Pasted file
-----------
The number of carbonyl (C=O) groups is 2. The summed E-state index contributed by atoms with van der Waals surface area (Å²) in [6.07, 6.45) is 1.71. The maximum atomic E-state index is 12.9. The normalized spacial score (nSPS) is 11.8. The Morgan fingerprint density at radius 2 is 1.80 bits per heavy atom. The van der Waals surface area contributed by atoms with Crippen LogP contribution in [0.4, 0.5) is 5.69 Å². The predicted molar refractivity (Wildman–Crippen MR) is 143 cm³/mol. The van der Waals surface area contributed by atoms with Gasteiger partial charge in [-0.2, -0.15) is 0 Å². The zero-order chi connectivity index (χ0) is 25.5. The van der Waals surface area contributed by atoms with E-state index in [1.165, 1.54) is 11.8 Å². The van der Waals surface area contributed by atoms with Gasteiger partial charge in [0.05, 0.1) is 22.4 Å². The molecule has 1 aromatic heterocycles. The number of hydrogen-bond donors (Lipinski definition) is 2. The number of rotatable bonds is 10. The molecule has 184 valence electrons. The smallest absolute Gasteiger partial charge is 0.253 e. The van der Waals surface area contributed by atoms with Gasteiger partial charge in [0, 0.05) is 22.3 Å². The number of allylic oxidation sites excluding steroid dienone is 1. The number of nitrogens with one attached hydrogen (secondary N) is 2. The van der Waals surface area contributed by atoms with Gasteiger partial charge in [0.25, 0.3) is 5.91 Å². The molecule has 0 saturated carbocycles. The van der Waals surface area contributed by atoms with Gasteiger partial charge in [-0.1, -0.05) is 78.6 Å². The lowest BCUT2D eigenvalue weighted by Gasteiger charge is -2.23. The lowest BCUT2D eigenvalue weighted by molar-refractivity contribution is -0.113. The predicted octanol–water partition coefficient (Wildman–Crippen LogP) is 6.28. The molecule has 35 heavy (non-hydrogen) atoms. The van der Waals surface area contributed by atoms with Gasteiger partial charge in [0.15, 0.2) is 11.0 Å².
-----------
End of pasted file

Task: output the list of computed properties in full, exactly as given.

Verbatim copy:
The number of carbonyl (C=O) groups is 2. The summed E-state index contributed by atoms with van der Waals surface area (Å²) in [6.07, 6.45) is 1.71. The maximum atomic E-state index is 12.9. The normalized spacial score (nSPS) is 11.8. The Morgan fingerprint density at radius 2 is 1.80 bits per heavy atom. The van der Waals surface area contributed by atoms with Crippen LogP contribution in [0.4, 0.5) is 5.69 Å². The predicted molar refractivity (Wildman–Crippen MR) is 143 cm³/mol. The van der Waals surface area contributed by atoms with Gasteiger partial charge in [-0.2, -0.15) is 0 Å². The zero-order chi connectivity index (χ0) is 25.5. The van der Waals surface area contributed by atoms with E-state index in [1.165, 1.54) is 11.8 Å². The van der Waals surface area contributed by atoms with Gasteiger partial charge in [0.05, 0.1) is 22.4 Å². The molecule has 1 aromatic heterocycles. The number of hydrogen-bond donors (Lipinski definition) is 2. The number of rotatable bonds is 10. The molecule has 184 valence electrons. The smallest absolute Gasteiger partial charge is 0.253 e. The van der Waals surface area contributed by atoms with Gasteiger partial charge in [0, 0.05) is 22.3 Å². The number of allylic oxidation sites excluding steroid dienone is 1. The number of nitrogens with one attached hydrogen (secondary N) is 2. The van der Waals surface area contributed by atoms with Gasteiger partial charge in [0.25, 0.3) is 5.91 Å². The molecule has 0 saturated carbocycles. The van der Waals surface area contributed by atoms with Gasteiger partial charge in [-0.1, -0.05) is 78.6 Å². The lowest BCUT2D eigenvalue weighted by Gasteiger charge is -2.23. The lowest BCUT2D eigenvalue weighted by molar-refractivity contribution is -0.113. The predicted octanol–water partition coefficient (Wildman–Crippen LogP) is 6.28. The molecule has 35 heavy (non-hydrogen) atoms. The van der Waals surface area contributed by atoms with Gasteiger partial charge in [0.15, 0.2) is 11.0 Å².